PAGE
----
Sunday, May 16

Germany’s intelligence agencies haven’t tackled right-wing violence for too long | The far right

SInce the anniversary of the murders in Hanau, which took place just over a year ago, my Berlin neighborhood has been covered in posters with simple but compelling drawings by Ferhat Unvar, Gökhan Gültekin, Hamza Kurtović, Said Nesar Hashemi, Mercedes Kierpacz, Sedat Gürbüz, Kalojan Velkov, Vili Viorel Păun and Fatih Saraçoğlu, the nine victims of the far-right terror attack that continues to shape German discussions of right-wing extremism. The posters have been part of a larger campaign committed to calling attention to and naming the victims of these crimes.

The campaign came to mind when news broke on Wednesday March 3 that Verfassungsschutz, Germany’s internal state security service, has placed the entirety of the far-right Alternative für Deutschland (AfD) party under observation. More than an empty formality, the move has concrete consequences for Germany’s largest opposition party in parliament, which must now expect to be monitored by confidential informants and have its mail intercepted and its phones intercepted. It is a radical step And it’s no wonder you’ve faced a number of legal challenges.

In fact, the Protection of the Constitution provisional permission had been granted to subject the party to constitutional court observation. But initial court approval depended on it remaining a secret. Since the news broke, the court has withdrawn its approval and the legal status of the observation remains unclear for the foreseeable future. Much of the party will remain under observation: AfD branches in much of the former East Germany have been surveilled for some time, and the party’s far-right was placed under observation in 2019. AfD legal actions and strong complaints have indicated, the news of last week constitutes a major change in the relationship between the party and the German state.

The basis of this change, according to German Media, is a file of approximately 1,000 pages consisting of material compiled by Verfassungsschutz from speeches and marketing materials from AfD, and evaluated by a team of lawyers and experts on right-wing extremism. More correctly, however, we must understand that these changes in the domestic intelligence agency’s relationship with the AfD are the result of activist work organized by victims of right-wing violence. In fact, the Verfassungsschutz his complicity in acts of extremist violence has long been suspected.

When the right-wingers made a protracted rampage in the eastern German city of Chemnitz in 2018, Hans-Georg Maaßen, then head of the security organization, was quick to downplay the violence, suggesting the footage shows migrants being chased through the streets by an angry mob. they had been falsified, although they had already been verified by the media, corroborated by the testimony of eyewitnesses and referenced as legitimate by Angela Merkel. Verfassungsschutz of Hessen It was also linked to the 2019 assassination of Christian Democratic Union politician Walter Lübcke – the agency knew the man who bought the gun used to kill Lübcke sympathizing with right-wing extremists, which should have prevented him from buying guns legally. But he neglected to provide this information to the judge responsible for issuing the permit that was later used to purchase the murder weapon.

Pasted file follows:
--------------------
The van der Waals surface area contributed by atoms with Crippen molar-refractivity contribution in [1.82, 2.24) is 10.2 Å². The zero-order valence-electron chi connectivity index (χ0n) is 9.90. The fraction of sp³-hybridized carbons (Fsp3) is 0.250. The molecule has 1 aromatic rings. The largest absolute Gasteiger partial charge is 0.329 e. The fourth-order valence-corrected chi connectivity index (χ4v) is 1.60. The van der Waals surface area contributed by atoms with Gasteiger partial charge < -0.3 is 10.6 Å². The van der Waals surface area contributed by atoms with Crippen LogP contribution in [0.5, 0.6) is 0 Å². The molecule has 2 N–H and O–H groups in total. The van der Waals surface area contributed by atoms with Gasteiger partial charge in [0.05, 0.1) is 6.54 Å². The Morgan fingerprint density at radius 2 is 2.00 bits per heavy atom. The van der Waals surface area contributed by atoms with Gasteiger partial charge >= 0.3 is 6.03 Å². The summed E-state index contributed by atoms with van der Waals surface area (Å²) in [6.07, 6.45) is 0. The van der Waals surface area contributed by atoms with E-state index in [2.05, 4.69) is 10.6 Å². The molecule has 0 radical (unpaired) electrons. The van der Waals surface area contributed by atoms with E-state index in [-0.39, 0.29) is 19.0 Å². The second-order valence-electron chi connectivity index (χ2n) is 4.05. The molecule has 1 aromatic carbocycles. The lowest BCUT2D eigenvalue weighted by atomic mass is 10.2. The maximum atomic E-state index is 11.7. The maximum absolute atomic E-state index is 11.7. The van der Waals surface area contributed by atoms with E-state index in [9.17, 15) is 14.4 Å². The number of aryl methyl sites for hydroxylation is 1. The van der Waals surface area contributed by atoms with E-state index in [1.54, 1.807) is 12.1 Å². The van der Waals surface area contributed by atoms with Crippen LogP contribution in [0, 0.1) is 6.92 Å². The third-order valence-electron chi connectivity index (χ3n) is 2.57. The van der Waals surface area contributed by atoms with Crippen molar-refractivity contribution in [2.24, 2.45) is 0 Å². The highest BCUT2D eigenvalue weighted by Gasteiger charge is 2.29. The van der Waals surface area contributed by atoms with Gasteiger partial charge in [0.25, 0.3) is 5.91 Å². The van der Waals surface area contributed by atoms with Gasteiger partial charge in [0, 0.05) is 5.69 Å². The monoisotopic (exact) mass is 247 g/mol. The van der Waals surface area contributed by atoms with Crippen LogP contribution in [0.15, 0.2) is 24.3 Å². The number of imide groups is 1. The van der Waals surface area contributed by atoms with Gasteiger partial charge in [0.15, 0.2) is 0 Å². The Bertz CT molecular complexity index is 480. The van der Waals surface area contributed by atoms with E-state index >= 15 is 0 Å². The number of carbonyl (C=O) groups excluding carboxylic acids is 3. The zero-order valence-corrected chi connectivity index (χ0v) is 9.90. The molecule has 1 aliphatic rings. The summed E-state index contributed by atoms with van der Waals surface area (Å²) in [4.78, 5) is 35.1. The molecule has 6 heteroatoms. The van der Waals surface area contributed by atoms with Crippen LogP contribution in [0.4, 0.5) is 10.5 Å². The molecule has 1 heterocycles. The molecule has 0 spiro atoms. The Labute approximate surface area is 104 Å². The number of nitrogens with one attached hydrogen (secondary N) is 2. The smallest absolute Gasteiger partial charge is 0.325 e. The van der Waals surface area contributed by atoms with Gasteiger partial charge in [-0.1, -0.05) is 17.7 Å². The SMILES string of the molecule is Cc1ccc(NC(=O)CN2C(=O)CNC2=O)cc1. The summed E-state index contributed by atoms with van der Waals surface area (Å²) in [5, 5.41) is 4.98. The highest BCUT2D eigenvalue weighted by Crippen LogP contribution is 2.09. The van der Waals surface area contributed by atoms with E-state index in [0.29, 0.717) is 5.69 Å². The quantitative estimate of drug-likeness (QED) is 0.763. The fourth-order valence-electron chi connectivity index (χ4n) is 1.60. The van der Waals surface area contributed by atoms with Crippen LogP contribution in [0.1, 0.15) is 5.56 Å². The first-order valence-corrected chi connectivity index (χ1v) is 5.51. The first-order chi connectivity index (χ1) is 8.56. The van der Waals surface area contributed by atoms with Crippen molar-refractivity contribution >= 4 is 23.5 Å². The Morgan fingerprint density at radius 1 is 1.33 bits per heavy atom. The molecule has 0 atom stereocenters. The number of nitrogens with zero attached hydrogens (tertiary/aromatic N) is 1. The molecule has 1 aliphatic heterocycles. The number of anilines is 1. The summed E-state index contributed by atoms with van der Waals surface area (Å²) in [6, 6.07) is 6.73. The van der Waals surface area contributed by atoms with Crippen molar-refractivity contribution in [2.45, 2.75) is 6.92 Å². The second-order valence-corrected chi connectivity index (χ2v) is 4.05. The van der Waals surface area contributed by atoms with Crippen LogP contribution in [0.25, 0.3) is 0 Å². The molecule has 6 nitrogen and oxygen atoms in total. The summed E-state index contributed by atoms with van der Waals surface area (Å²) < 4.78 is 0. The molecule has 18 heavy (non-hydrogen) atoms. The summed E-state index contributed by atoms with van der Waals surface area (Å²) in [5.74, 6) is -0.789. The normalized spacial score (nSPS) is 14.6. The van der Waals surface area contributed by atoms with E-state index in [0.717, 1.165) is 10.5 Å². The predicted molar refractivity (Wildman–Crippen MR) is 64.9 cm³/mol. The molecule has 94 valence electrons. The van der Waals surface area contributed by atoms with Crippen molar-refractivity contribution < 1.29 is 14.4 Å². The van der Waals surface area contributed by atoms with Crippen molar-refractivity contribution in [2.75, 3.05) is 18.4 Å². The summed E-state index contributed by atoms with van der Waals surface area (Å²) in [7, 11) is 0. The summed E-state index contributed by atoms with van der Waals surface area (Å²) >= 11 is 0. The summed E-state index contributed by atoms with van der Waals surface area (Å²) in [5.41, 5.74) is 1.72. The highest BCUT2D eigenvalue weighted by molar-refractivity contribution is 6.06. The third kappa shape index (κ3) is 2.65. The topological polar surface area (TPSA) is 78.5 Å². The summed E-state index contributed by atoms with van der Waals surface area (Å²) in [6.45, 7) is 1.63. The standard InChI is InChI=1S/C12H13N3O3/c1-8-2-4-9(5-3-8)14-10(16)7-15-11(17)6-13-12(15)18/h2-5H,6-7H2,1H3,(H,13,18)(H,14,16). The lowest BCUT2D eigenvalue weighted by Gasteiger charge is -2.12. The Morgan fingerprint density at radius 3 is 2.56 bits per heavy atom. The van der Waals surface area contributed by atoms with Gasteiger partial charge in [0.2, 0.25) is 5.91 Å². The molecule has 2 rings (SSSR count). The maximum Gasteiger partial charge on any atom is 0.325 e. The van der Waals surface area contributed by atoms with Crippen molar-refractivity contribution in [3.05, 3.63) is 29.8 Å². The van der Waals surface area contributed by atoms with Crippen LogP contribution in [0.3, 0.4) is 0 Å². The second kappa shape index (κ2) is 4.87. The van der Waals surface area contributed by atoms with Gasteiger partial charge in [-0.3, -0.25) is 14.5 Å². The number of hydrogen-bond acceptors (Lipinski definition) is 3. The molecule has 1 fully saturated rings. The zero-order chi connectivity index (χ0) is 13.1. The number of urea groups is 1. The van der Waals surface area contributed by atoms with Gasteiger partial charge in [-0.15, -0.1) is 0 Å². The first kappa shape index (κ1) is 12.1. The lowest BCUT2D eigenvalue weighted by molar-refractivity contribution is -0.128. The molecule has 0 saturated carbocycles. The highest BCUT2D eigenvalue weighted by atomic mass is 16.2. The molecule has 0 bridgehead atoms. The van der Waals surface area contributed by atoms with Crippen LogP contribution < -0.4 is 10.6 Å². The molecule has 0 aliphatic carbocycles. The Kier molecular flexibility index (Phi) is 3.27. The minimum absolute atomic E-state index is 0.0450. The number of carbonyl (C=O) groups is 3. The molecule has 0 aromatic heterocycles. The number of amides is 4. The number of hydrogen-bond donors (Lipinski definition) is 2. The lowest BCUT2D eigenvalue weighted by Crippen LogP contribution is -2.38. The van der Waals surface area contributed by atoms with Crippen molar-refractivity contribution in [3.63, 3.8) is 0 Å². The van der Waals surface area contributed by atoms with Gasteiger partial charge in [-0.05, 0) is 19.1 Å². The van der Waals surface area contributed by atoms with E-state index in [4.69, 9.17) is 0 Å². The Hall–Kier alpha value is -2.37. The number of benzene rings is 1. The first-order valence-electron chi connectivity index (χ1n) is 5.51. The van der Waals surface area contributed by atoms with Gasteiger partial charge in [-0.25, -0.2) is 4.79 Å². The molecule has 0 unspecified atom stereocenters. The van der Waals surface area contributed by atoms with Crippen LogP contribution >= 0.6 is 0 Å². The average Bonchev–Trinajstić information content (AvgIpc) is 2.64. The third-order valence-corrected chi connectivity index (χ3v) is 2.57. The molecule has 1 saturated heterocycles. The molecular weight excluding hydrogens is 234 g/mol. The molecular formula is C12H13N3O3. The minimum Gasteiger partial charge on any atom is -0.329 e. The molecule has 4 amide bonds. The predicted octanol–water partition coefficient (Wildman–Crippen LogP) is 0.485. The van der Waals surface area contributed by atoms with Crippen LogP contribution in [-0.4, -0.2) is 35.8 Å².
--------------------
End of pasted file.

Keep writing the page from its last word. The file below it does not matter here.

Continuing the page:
Protection of the Constitution He is not the only one in his relative inaction in the face of right-wing violence. While German police can rarely be accused of the kinds of direct violence that are common in the US, it has also become increasingly clear that the police have often tolerated or even allowed right-wing violence. In Mecklenburg-Vorpommern, a member of an elite police unit called the Spezialeinsatzkommando was recently convicted of illegally possessing an Uzi and more than 55,000 rounds of ammunition. He was part of a group called Nordkreuz, which consisted mainly of members or veterans of the German police, army and intelligence services, and which claimed to be preparing for an eventual downfall of German society. His preparations It included compiling a 25,000-person enemy list and ordering a supply of body bags. Meanwhile, a separate group of right-wing extremists have been using police computers to send death threats to anti-fascist activists, and authorities have been suspiciously slow to investigate the more than 100 such threats that have been signed “NSU 2.0 ” till the date. In addition, the police in Sedan, North Rhine-Westphalia Y Hessen they were found to have participated in far-right chat groups. Despite all this, Home Secretary Horst Seehofer vehemently rejected calls for an independent study of racism in the German police.

Thomas Haldenwang, who took over Verfassungsschutz after Maaßen was forced to resign in 2018, began his tenure by observing elements of the AfD and has made right-wing extremism a special focus of his work. But top-down changes can be difficult to implement in any organization, and even more difficult in the face of entrenched cultures and intelligence agencies’ expertise in keeping secrets: Haldenwang was already in charge of the Bundesverfassungsschutz. when Lübcke was assassinated. Given the abysmal record of German intelligence agencies with regard to right-wing extremism, the news that they will now observe the AfD should receive cautious applause. As the scale of Germany’s problems with right-wing institutional extremism becomes clearer, we should celebrate these small steps towards solving a problem endemic to fascist tendencies in German society.

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